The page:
“If you are going to take a stand for people’s privacy, you can’t be scanning their phones,” Cindy Cohn of Electronic Frontier Foundation says
Apple is indefinitely delaying plans to scan iPhones in the U.S. for images of child sexual abuse following an outcry from security and privacy experts who warned the technology could be exploited for other surveillance purposes by hackers and intrusive governments.
The postponement announced Friday comes a month after Apple revealed it was getting ready to roll out a tool to detect known images of child sexual abuse. The tool would work by scanning files before they’re uploaded to its iCloud back-up storage system. It had also planned to introduce a separate tool to scan users’ encrypted messages for sexually explicit content.
Apple insisted its technology had been developed in a way that would protect the privacy of iPhone owners in the U.S. But the Cupertino, California, company was swamped with criticism from security experts, human rights groups and customers worried that the scanning technology would open a peephole exposing personal and sensitive information.
“Based on feedback from customers, advocacy groups, researchers, and others, we have decided to take additional time over the coming months to collect input and make improvements before releasing these critically important child safety features,” Apple said in an update posted above its original photo-scanning plans.
In this Wednesday, Dec. 16, 2020 file photo, the logo of Apple is illuminated at a store in the city center in Munich, Germany. (AP Photo/Matthias Schrader, file)
Apple never set a specific date for when the scanning technology would roll out, beyond saying it would occur sometime this year. The company is expected to unveil its next iPhone later this month, but it’s unclear if it will use that event to further discuss its change in plans for scanning the devices in the U.S.
The intense backlash to the scanning technology was particularly bruising for a company that has made personal privacy a marketing mantra. Apple contends it is more trustworthy than other major technology companies such as Google and Facebook that vacuum up information about people’s interests and location to help sell digital ads. Apple CEO Tim Cook is known to repeat the catchphrase “Privacy is a fundamental human right.”
The photo scanning technology was “a really big about-face for Apple,” said Cindy Cohn, executive director for the Electronic Frontier Foundation, one of the most vocal critics of the company’s plans. “If you are going to take a stand for people’s privacy, you can’t be scanning their phones.”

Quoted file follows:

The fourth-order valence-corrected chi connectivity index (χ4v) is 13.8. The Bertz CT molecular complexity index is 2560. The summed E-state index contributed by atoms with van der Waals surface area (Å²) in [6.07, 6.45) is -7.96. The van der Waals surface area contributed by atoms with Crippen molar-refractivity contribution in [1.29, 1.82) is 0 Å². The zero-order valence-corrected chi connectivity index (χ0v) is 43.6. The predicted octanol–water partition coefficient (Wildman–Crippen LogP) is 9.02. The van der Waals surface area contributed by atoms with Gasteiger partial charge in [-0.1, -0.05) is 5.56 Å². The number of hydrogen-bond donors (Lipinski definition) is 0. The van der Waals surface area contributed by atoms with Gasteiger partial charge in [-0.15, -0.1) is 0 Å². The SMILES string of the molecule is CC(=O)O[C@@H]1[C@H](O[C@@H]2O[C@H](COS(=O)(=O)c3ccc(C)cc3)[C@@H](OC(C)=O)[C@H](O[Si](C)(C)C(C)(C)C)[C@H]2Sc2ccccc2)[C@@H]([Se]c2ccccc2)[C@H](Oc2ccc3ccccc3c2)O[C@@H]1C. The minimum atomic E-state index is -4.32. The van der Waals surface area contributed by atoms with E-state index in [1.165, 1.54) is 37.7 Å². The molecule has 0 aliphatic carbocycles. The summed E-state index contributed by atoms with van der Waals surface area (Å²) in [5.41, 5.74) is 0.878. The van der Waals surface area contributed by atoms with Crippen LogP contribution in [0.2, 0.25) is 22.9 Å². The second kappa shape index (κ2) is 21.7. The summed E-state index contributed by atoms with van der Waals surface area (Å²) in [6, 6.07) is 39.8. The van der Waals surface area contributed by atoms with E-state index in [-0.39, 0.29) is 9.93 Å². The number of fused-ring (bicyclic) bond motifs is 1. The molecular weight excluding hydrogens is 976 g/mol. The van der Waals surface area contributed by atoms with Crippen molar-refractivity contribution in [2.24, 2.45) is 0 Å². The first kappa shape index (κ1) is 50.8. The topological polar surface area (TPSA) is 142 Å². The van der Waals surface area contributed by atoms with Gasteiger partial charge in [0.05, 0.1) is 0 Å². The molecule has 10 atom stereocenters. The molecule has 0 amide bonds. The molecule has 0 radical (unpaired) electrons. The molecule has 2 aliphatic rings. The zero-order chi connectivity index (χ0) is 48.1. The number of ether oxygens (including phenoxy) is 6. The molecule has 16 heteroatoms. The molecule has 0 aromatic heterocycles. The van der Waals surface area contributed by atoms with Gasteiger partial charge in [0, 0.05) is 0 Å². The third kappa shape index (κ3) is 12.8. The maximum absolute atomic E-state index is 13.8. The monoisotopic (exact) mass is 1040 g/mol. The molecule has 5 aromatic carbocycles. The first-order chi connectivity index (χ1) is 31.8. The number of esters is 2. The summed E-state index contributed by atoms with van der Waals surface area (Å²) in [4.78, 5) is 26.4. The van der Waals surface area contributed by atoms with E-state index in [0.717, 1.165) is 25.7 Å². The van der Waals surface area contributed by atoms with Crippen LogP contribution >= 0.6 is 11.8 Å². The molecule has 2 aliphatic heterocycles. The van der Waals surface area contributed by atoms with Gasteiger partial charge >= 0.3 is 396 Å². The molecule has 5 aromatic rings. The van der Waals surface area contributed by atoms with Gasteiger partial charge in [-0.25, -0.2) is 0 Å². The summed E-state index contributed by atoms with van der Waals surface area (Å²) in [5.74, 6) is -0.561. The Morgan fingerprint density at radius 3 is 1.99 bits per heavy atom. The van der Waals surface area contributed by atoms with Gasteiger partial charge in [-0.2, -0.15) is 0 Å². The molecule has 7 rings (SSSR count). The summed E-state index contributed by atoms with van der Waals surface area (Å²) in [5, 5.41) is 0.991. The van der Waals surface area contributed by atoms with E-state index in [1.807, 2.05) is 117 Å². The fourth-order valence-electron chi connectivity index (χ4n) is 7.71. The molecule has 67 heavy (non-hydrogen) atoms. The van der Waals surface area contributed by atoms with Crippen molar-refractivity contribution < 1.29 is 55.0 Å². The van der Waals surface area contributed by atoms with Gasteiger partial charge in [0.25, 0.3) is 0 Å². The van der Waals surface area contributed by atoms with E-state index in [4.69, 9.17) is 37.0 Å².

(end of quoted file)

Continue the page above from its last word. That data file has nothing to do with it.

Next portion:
Cohn applauded Apple for taking more time to reassess its plans and urged the company to talk to a broader range of experts than it apparently did while drawing up its scanning blueprint in its typically secretive fashion.
Matthew Green, a top cryptography researcher at Johns Hopkins University and another outspoken critic of Apple, also supported the delay. He suggested the company talk to technical and policy communities and the general public before making such a big change that threatens the privacy of everyone’s photo library.
“You need to build support before you launch something like this,” Green said. “This was a big escalation from scanning almost nothing to scanning private files.”
When Apple announced the scanning technology last month, Green warned that the system could be used to frame innocent people by sending them seemingly innocuous images designed to trigger matches for child pornography. That could fool Apple’s algorithm and alert law enforcement.
Not long after Green and privacy advocates sounded warnings, a developer claimed to have found a way to reverse-engineer the matching tool, which works by recognizing the mathematical “fingerprints” that represent an image.
Apple traditionally has rejected government demands for data and access to devices that it believes are fishing expeditions or risk compromising the security of its customers or devices.
In a highly publicized act of defiance, Apple resisted an FBI demand in 2016 that the company crack the code protecting an iPhone used by one of the killers during a mass shooting in San Bernardino, California. It argued at the time that it would be opening a digital backdoor that could be exploited by hackers and other unauthorized parties to break into devices. In that instance, Apple was widely praised by civil rights and privacy groups.
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